The heroes followed the Master out of the hall where they saw in the distance a terrifying red-orange glow that cut a swath through the black night as it moved toward the town below. Dagnir had come.
Completed: As the first cold light of dawn climbed over Hrogar’s Hill, it revealed the smoldering remains of the Woodmen town. The city gate was smashed, and the watch-towers on either side were burnt to the ground. Inside the blackened walls, houses were still burning or already collapsed into scorched ruins. Yet atop the steep hill, Hrogar’s Hall still stood. The women and children had taken refuge inside during the attack, and a large part of the people survived thanks to the gallantry of the defenders.
The heroes had driven back the Dragon, but only after she had grown tired of hundreds of stinging arrows and sword strokes. No weapon had been able to pierce Dagnir’s thick armor enough to do her any real harm. When she retreated into the night, it was only because she had grown tired of smashing homes, and her fires burned low.
The companions were not surprised when the Master emerged from Hrogar’s Hall and asked them to leave at once. Even if he knew better, many of his people accused the heroes of bringing the Dragon to their town. Some noted that there were Goblins who joined Dagnir in her attack and suspected that they were trying to rescue Urdug.
As it happened, their captive was nowhere to be found. At first they suspected that his guards left him to fight the Dragon. That was until they found their bodies in an alley. One had a dagger in his back, and the other a slash across his throat. Without their Goblin guide and without the means to defeat Dagnir, the heroes had to rethink their plan. Here the Master provided them with a parting gift, a bit of lore to help them on their journey.
“Until last night I thought Dragons were merely legend, but now that I know they are not, I am reminded of another story: the tale of a mighty warrior who slew the great worm, Scatha. It was rumored that he wielded an enchanted blade powerful enough to pierce the Dragon’s hide, and it was afterwards called ‘Wormsbane’.
“Such a weapon would surely aid us in our quest. Tell us: where can we find it? ” asked one of the companions.
“That’s easy,” answered the Master. “ The man who wielded the sword was named Fram, and he won such great renown that his people named their city after him. Search for his resting place in Framsburg.”
The Ghost of Framsburg
Start: Thousands of years ago, Scatha the Worm attacked the Dwarves of Ered Mithrin and amassed a great hoard from their treasuries. He was one of the greatest Dragons in the Third Age of Middle-earth and the scourge of Wilderland, but even more renowned was Fram son of Frumgar, for he it was that slew the worm with his sword and claimed its treasure for his own.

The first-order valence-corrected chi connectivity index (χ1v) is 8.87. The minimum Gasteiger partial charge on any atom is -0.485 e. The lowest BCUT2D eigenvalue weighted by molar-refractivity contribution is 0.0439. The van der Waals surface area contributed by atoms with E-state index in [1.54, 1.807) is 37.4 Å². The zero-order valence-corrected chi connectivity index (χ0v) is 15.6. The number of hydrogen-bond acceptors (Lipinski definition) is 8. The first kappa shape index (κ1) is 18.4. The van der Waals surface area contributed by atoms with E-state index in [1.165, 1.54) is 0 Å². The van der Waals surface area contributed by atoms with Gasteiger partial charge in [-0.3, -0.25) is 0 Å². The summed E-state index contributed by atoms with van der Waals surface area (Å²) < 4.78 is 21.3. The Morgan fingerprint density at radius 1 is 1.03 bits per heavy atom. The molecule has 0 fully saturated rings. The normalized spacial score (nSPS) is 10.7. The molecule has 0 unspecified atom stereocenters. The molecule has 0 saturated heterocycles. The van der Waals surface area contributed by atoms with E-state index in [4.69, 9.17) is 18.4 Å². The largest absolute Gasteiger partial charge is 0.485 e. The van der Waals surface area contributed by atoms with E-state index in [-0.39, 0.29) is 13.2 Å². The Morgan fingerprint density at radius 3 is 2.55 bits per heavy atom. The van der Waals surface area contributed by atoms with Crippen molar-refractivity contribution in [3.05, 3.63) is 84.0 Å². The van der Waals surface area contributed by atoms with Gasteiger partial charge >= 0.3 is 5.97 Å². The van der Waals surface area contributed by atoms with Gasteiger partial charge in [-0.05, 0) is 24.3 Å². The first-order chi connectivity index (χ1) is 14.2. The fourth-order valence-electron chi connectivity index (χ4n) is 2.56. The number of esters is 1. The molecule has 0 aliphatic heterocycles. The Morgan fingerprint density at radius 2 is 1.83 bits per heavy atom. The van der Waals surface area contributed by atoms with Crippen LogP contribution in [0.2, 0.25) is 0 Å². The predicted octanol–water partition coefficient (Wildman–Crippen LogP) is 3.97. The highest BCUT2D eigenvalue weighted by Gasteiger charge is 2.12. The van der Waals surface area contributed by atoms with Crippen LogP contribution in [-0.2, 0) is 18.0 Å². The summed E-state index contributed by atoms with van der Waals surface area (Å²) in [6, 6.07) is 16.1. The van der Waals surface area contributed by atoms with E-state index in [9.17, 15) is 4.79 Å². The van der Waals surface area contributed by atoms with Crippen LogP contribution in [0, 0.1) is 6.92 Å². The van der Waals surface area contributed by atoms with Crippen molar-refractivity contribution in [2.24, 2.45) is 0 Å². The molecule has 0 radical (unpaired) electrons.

Fram was lord of the Eotheod, and he used his wealth to improve the capital city of his people, which they afterward named Framsburg in his honor. It was rumored that the Dwarves demanded Fram return the treasure Scatha stole from them, but he refused. Instead, he made a necklace from the Dragon’s teeth and gave it to them with these words: “Jewels such as these you will not find in your treasuries, for they are hard to come by.” It is said that the Dwarves were so angered by this rebuke that they slew Fram in revenge.
In the years that followed, Eorl the Young would come to lead the Éothéod and bring them south to Rohan, whereafter they were known as the Rohirrim. Their old capital of Framsburg was abandoned and fell into ruin, and the tomb of their hero, Fram, lay hidden for millennia.
It was in Fram’s tomb that the heroes now hoped to find his legendary sword, Wormsbane. After their battle with Dagnir at Hrogar’s Hill, the adventurers learned their weapons were not sufficient to kill the Dragon. They hoped that the enchanted blade of Fram would be able to slay the beast. So they had traveled west from Hrogar’s Hill until they reached the river Anduin, then they followed the river north to Framsburg.
The ruins of the old city lay at the meeting of the Greylin and Langwell rivers. The Greylin ran down from the Grey Mountains to the north, and the Langwell flowed from the Misty Mountains to the west. When they joined, they formed the headwaters for the mighty Anduin that flowed far south where it served as a wide barrier between Gondor and Mordor, but here in the north the heroes were able to ford the river without too much trouble.
Once across, the adventurers made straight for the old keep. Age had taken its splendor and given it a haunted look, and in the failing light of the setting sun, the keep stood above the decayed remains of the dead city like a dark sentry, foreboding an evil fate for any who disturbed the memories of those long past. For a moment it seemed to the heroes that a faint blue light could be seen from a high window, but when they looked again the window was a black hole.